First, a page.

thank you for your reply! To clear my statement, I meant that with the long process and amount of time the company needs to invest in the process of design controls and abiding by it, they mostly use it as a set of paperwork to finish and not actually take the benefit of it toward their product. They use it as another step that needs to be done to approve their product. On the other hand, if they really take the time to use every step of it to improve the quality the process won't be as hectic and their product will avoid recalls. Again I am only speaking of some companies that fail to realize the benefit of it.
With my background of mechanical engineering, the process of Design controls for medical device development is very similar to our product design process. The process steps are as follows: define the problem, brainstorm, research and generate ideas, identify criteria, select an approach, model/prototype, test and evaluate, refine, and communicate results. Following this type of process greatly eliminates inefficiencies in the design process. By consistently documenting all steps made, it's very easy to refer back to work and indicate where errors or changes need to be made.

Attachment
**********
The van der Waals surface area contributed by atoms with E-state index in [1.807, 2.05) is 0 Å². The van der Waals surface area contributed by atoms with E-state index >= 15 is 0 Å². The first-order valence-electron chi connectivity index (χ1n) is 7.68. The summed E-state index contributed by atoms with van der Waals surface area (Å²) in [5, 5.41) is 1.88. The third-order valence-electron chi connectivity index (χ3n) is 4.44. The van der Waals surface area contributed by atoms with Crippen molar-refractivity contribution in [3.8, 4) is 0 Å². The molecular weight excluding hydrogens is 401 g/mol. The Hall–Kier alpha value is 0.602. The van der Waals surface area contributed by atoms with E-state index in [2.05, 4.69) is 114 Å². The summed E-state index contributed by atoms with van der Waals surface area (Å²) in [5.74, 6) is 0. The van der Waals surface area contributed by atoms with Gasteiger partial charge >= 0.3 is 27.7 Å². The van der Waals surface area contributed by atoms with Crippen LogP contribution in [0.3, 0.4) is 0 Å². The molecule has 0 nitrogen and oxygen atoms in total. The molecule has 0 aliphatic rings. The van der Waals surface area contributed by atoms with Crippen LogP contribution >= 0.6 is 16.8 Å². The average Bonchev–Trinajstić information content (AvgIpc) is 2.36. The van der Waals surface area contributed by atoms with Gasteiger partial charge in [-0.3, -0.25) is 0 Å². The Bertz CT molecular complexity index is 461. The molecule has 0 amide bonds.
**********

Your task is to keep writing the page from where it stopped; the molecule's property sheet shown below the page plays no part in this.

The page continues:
Design Controls to me are basically risk management and safety checks for a company. These allow a company to run through a list of checkpoints before their product is put out on the market to ensure that they have done everything on their part to make sure the device isn't dangerous. As Dr. Simon mentioned in lecture, regulations and bureaucracy can be very tedious and annoying at times, however in this case it is very helpful for all parties involved. It may take some extra time, but to have a procedure to go through to ensure a safe product and limit liability of the company is something that is very valuable
- Saad Ali